2. Equity investors are pooped out. Venture capitalists will tell you “we’re done” excepting support of very small niche opportunities and existing investments; feedstock strategics like Waste Management have pulled back substantially from earlier-stage technologies; end-user strategics like Shell, BP and Total are generally supporting existing investments or expansion in Brazil; processing technology strategics like DuPont, Abengoa, Grupo M&G, Novozymes and GranBio continue to invest aggressively, but certainly do not have the balance sheet power to continue investing indefinitely — they need investment partners, and soon.
The US Navy’s approach — a combination of strategic investment and off-take contracts, but tied to the production of cost-competitive drop-in fuels — is terrific, but not for all parties and certainly limited by the Navy’s fuel needs.
Shifting the momentum back to liquid biofuels
Tired of seeing the Benjamins shift to natural gas, wind, solar, biomass power, hydrogen, or unconventional oils?
The solution? Though there’s work to be done in logistics, feedstock development, bringing processing technologies to scale, and securing a more stable distribution: the most transformative opportunity lies in debt — or rather, reducing risk for lenders and bondholders.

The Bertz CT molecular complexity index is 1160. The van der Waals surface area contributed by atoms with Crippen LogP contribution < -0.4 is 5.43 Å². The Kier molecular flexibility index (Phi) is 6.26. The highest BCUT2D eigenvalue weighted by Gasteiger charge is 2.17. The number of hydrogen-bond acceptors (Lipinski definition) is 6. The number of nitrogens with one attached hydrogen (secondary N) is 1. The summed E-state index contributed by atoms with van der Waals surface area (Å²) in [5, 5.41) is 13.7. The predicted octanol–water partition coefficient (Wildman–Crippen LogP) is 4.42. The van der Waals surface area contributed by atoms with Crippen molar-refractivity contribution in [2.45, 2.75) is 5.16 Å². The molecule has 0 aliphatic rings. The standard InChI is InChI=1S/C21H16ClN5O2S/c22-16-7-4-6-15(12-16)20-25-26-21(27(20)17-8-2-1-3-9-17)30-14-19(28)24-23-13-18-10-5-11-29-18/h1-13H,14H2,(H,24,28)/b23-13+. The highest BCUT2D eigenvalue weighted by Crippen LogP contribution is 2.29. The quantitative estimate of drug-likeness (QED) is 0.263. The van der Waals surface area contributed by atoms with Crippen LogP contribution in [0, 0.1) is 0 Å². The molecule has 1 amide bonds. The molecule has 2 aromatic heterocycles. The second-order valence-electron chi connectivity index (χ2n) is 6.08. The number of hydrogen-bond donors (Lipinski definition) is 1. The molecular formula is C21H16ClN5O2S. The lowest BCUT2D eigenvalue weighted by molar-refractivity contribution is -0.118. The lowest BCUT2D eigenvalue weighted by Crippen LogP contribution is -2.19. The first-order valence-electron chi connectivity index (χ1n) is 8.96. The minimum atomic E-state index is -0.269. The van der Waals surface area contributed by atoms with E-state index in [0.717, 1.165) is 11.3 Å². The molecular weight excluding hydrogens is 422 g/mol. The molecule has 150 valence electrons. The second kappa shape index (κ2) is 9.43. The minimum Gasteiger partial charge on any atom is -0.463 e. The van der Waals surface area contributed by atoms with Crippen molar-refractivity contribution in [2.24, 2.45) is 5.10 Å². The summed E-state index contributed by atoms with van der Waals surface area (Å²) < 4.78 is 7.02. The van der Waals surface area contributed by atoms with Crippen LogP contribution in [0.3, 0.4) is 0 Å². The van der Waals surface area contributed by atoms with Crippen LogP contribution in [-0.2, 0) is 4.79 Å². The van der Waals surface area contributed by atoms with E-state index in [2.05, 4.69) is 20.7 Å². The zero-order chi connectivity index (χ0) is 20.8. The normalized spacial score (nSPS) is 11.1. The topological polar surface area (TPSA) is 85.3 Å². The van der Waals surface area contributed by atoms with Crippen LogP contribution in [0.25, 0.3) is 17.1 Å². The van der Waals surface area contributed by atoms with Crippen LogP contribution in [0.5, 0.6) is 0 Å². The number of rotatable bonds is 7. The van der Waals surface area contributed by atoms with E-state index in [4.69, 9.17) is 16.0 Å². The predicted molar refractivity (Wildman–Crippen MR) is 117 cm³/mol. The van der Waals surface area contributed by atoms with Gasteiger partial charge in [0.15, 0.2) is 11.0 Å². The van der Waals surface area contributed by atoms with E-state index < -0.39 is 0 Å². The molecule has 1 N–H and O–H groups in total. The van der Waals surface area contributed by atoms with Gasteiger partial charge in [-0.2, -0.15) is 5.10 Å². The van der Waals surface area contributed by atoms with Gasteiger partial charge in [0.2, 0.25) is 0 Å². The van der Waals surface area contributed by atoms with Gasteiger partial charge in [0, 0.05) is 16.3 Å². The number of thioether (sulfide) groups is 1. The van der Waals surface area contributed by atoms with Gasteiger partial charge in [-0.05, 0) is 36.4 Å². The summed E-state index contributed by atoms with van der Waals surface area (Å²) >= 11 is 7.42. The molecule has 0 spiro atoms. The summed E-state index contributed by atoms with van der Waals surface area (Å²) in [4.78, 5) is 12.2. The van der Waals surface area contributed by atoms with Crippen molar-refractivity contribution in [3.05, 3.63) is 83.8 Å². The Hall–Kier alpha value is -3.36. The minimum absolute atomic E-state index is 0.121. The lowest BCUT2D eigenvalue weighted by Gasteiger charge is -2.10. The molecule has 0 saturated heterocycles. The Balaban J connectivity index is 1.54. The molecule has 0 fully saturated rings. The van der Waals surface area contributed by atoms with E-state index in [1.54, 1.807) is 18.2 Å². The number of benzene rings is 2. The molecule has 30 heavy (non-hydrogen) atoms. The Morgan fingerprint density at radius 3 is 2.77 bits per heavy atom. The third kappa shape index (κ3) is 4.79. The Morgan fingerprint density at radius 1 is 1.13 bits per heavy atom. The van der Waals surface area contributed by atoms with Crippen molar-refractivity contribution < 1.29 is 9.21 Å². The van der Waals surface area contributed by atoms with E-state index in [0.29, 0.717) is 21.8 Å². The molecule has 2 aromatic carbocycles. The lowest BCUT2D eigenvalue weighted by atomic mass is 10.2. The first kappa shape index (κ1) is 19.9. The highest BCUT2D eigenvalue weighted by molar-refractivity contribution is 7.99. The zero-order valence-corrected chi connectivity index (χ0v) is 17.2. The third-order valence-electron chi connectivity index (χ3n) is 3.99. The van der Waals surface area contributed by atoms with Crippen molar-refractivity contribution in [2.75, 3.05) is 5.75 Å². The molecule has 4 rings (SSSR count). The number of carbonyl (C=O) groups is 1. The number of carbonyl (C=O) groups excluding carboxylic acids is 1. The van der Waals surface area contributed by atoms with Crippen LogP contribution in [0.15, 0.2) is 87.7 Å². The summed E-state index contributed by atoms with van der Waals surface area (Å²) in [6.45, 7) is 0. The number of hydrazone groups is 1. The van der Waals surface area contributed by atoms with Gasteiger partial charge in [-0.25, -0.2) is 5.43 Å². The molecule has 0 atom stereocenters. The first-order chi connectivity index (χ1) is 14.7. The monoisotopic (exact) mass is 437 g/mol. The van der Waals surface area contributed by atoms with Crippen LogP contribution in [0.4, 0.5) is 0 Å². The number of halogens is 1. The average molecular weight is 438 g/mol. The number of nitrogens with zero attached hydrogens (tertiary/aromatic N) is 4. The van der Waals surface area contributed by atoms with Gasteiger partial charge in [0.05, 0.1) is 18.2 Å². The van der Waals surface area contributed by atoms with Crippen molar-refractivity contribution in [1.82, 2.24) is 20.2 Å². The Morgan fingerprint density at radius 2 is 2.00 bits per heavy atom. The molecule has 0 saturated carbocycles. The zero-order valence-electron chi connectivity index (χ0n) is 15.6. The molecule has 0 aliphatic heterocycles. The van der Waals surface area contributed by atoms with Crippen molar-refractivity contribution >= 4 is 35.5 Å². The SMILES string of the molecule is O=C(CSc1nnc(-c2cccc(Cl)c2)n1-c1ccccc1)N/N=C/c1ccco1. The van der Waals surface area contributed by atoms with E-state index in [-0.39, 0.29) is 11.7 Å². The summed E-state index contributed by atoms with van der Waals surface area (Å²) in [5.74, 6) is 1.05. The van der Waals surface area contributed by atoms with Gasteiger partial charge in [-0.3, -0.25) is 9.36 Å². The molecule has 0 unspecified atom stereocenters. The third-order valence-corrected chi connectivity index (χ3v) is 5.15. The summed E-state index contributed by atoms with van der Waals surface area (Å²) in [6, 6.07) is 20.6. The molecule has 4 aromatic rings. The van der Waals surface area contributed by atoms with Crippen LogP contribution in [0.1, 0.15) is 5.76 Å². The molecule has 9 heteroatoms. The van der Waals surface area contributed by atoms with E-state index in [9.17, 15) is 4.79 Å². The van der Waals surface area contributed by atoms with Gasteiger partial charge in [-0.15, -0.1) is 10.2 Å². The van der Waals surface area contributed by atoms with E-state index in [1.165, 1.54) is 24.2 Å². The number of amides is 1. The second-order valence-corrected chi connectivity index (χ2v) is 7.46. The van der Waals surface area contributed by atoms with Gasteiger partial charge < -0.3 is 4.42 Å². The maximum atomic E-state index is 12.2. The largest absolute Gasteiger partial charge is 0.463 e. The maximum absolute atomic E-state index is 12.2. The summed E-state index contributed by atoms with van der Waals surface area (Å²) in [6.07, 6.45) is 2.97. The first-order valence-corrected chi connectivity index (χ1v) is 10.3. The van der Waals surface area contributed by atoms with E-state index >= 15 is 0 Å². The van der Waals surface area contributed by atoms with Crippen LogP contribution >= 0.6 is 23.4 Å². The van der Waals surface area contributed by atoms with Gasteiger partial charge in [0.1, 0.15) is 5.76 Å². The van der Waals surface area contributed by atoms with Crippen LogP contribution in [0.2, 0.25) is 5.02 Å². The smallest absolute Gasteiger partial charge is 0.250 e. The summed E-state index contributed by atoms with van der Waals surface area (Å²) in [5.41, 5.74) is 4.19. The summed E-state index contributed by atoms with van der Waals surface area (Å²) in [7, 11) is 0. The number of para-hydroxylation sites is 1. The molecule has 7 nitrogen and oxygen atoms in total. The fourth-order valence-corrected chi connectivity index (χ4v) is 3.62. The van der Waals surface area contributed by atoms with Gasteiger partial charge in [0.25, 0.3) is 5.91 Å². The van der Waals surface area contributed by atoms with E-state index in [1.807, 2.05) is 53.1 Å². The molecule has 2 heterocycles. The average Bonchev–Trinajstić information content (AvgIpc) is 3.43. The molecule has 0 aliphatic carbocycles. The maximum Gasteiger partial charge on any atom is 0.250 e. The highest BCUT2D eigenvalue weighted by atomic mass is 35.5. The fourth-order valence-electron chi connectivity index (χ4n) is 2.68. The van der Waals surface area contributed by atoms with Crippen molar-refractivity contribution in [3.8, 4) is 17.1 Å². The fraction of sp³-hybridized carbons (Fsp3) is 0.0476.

It simply isn’t likely that technologies will come around that are:
1. cost-competitive with fossil fuels
3. have a 50 percent reduction in emissions compared to 2005 baseline gasoline
4. provide the kinds of 25% annual returns for equity investors that justify the risks of developing first-of-kind technologies that have high failure rates.
5. afford credit-card debt rates such as the 16-20 percent finance charges that routinely are offered to advanced biofuels technologies.
The first four items on that list: do-able, though tough. The fifth, that breaks the camel’s back.
Apollo moonshots: who does what?
Keep in mind, this: though you can think of the Apollo moonshots any way you like, they were a combination of vision and financing. The technology is produced by private industry.
Now, we have the vision on advanced liquid fuels. So, what about the financing?
Clearly — though industry critics say that the RFS is broken, it is the financing model for capacity building to meet the RFS that is broken. And no one ought to expect that RFS-scale expansion in loan guarantees, or federal supports that are used to build wind and solar capacity, are in the cards any time soon, if ever.
What’s Next in Our Three-Part Series?
In Part II of our series, tomorrow: The New Structures.
In Part III of our series, on Thursday, the New Players.